“All my life long I have fed on people,” a young Fallada wrote, “I have storied them in my mind with their ways of moving, speaking, feeling, and now I have them there, ready for instant use. Nothing has ever interested me so much as the realization why people behave as they do. My otherwise hopeless memory is excellent for each detail, the most trivial facts I learn about the habits of my fellow man.”
- Hans Fallada
June is Lost Books month here on the Devil's Accountant and with the new Front List/Back List format I have decided to use Mondays throughout June to feature titles by publishers who have resuscitated lost books.
Today I am featuring three books published by that fine firm from Brooklyn.
Melville House's Hans Fallada
The question of how Hans Fallada went Out-Of-Print in the US and other English language countries is a somewhat disconcerting one. His writing should have been influential, perhaps immensely so, as it contains elements of what would be hailed by later generations in the writings of Franz Kafka, Witold Gombrowicz and to some degree even Vladimir Nabokov. Perhaps the one difference (and it is much to Fallada's credit) is that Fallada wrote with more tooth, more political claw and fang, than those other names above. Sure, he could be as obliquely humorous as Kafka or as outrageously slapstick as Gomrbowicz, but he did so in front of the horrid backdrop of German fascism and with a steadying rudder of realism.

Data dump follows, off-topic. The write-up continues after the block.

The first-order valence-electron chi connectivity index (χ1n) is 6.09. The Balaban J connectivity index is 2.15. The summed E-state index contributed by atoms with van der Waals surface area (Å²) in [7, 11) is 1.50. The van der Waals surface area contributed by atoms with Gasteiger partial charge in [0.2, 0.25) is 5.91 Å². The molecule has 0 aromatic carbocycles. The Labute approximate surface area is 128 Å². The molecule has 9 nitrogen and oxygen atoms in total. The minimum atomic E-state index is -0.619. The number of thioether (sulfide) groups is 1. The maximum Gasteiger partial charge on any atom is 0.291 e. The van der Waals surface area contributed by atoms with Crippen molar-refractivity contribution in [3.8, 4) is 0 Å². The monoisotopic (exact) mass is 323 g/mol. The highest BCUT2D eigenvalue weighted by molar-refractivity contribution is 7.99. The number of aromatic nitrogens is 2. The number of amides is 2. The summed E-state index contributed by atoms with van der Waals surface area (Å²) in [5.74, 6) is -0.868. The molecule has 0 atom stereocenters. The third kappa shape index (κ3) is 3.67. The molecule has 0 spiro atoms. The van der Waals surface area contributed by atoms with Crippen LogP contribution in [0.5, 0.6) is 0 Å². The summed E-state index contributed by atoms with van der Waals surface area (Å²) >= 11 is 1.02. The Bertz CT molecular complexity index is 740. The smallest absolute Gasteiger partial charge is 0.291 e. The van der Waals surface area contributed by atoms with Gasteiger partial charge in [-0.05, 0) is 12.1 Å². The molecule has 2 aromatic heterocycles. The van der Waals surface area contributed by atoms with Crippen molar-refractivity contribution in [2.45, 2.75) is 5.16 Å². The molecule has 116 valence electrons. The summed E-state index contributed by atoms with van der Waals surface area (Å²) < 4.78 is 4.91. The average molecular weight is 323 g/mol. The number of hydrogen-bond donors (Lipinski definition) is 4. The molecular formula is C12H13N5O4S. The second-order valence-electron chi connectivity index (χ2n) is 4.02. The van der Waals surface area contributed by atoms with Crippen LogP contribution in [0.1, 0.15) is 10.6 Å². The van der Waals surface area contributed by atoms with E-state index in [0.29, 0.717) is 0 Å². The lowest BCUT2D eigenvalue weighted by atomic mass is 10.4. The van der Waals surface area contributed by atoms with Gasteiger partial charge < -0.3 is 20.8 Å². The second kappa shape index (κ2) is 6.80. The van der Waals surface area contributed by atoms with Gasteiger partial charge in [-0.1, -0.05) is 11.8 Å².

Hans Fallada is the nome de plume of Rudolph Wilhelm Adolf Ditzen. He took the name Fallada in order to insulate his respected father from the implications of his fiction’s matter-of-fact dealings with life on the down and out. The name Fallada is taken from the horse Falada of the classic German fairy tale, The Goose Girl (Grimm’s Fairy Tales has a definitive telling).
Over the last two years Melville House has republished Fallada's writings with additional informative materials and in stunning new translations. The diversity of appeal and memorable nature of Fallada's writings is such that at once I thank (as a reader) Melville House for bringing the books back to life and ask (as a critic) how did it happen that these books were gone from our shelves for decades.
The important thing is of course that they are back on them now.
Here are three of Fallada's books issued by Melville House. Others can be found on their website.
Every Man Dies Alone by Hans Fallada. Translated by Michael Hofmann. Fiction. ISBN: 1935554042. 544 pps. $16.95.
from Melville House's website...
"The greatest book ever writtten about German resistance to the Nazis."
- Primo Levi
This rediscovered masterpiece, lost after World War II, was translated for the first time into English last year by Melville House and became one of the most acclaimed books of the year.